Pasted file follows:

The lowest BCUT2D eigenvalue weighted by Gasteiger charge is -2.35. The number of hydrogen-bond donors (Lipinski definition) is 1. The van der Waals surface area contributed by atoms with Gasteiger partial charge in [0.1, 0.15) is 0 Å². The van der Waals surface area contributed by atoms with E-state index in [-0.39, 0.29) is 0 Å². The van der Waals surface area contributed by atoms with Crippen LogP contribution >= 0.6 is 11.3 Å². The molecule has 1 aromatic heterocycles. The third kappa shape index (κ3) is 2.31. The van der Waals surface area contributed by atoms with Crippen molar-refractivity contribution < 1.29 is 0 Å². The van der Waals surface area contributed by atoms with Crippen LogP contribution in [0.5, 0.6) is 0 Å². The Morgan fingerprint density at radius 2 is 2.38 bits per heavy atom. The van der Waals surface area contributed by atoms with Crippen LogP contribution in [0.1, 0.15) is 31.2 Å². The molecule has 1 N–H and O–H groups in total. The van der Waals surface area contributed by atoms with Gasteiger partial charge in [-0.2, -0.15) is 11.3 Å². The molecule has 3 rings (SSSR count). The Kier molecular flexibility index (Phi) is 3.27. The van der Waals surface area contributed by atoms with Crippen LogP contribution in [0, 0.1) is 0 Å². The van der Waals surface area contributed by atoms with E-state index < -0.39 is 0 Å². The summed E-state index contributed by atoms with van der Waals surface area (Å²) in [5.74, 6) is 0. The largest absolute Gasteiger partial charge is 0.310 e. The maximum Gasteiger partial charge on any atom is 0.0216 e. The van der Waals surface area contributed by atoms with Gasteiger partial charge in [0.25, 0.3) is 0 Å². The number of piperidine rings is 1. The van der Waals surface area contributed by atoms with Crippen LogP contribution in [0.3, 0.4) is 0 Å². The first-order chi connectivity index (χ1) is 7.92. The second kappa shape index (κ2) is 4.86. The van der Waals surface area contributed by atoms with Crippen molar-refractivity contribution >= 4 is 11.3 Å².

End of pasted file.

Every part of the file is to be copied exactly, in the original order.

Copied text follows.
The lowest BCUT2D eigenvalue weighted by Gasteiger charge is -2.35. The number of hydrogen-bond donors (Lipinski definition) is 1. The van der Waals surface area contributed by atoms with Gasteiger partial charge in [0.1, 0.15) is 0 Å². The van der Waals surface area contributed by atoms with E-state index in [-0.39, 0.29) is 0 Å². The van der Waals surface area contributed by atoms with Crippen LogP contribution >= 0.6 is 11.3 Å². The molecule has 1 aromatic heterocycles. The third kappa shape index (κ3) is 2.31. The van der Waals surface area contributed by atoms with Crippen molar-refractivity contribution < 1.29 is 0 Å². The van der Waals surface area contributed by atoms with Crippen LogP contribution in [0.5, 0.6) is 0 Å². The Morgan fingerprint density at radius 2 is 2.38 bits per heavy atom. The van der Waals surface area contributed by atoms with Crippen LogP contribution in [0.1, 0.15) is 31.2 Å². The molecule has 1 N–H and O–H groups in total. The van der Waals surface area contributed by atoms with Gasteiger partial charge in [-0.2, -0.15) is 11.3 Å². The molecule has 3 rings (SSSR count). The Kier molecular flexibility index (Phi) is 3.27. The van der Waals surface area contributed by atoms with Crippen LogP contribution in [0, 0.1) is 0 Å². The van der Waals surface area contributed by atoms with E-state index < -0.39 is 0 Å². The summed E-state index contributed by atoms with van der Waals surface area (Å²) in [5.74, 6) is 0. The largest absolute Gasteiger partial charge is 0.310 e. The maximum Gasteiger partial charge on any atom is 0.0216 e. The van der Waals surface area contributed by atoms with Gasteiger partial charge in [0.25, 0.3) is 0 Å². The number of piperidine rings is 1. The van der Waals surface area contributed by atoms with Crippen LogP contribution in [0.3, 0.4) is 0 Å². The first-order chi connectivity index (χ1) is 7.92. The second kappa shape index (κ2) is 4.86. The van der Waals surface area contributed by atoms with Crippen molar-refractivity contribution >= 4 is 11.3 Å².